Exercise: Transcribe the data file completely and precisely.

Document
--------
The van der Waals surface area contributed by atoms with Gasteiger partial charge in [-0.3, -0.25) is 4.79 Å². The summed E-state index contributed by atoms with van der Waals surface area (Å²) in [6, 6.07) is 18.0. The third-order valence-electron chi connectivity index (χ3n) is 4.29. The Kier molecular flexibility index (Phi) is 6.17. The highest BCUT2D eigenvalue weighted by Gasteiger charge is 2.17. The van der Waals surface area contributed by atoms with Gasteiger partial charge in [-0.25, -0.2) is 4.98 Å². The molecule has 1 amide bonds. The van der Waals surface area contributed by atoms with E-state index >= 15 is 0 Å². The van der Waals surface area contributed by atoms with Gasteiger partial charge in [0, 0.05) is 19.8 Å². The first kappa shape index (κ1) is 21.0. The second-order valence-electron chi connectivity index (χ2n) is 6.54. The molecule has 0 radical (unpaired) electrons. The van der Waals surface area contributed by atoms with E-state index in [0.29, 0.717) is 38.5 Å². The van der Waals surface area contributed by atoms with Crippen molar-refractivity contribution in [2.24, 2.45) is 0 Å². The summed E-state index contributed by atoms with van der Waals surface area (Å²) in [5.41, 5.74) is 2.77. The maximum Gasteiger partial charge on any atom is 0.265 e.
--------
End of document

The van der Waals surface area contributed by atoms with Gasteiger partial charge in [-0.3, -0.25) is 4.79 Å². The summed E-state index contributed by atoms with van der Waals surface area (Å²) in [6, 6.07) is 18.0. The third-order valence-electron chi connectivity index (χ3n) is 4.29. The Kier molecular flexibility index (Phi) is 6.17. The highest BCUT2D eigenvalue weighted by Gasteiger charge is 2.17. The van der Waals surface area contributed by atoms with Gasteiger partial charge in [-0.25, -0.2) is 4.98 Å². The molecule has 1 amide bonds. The van der Waals surface area contributed by atoms with E-state index >= 15 is 0 Å². The van der Waals surface area contributed by atoms with Gasteiger partial charge in [0, 0.05) is 19.8 Å². The first kappa shape index (κ1) is 21.0. The second-order valence-electron chi connectivity index (χ2n) is 6.54. The molecule has 0 radical (unpaired) electrons. The van der Waals surface area contributed by atoms with E-state index in [0.29, 0.717) is 38.5 Å². The van der Waals surface area contributed by atoms with Crippen molar-refractivity contribution in [2.24, 2.45) is 0 Å². The summed E-state index contributed by atoms with van der Waals surface area (Å²) in [5.41, 5.74) is 2.77. The maximum Gasteiger partial charge on any atom is 0.265 e.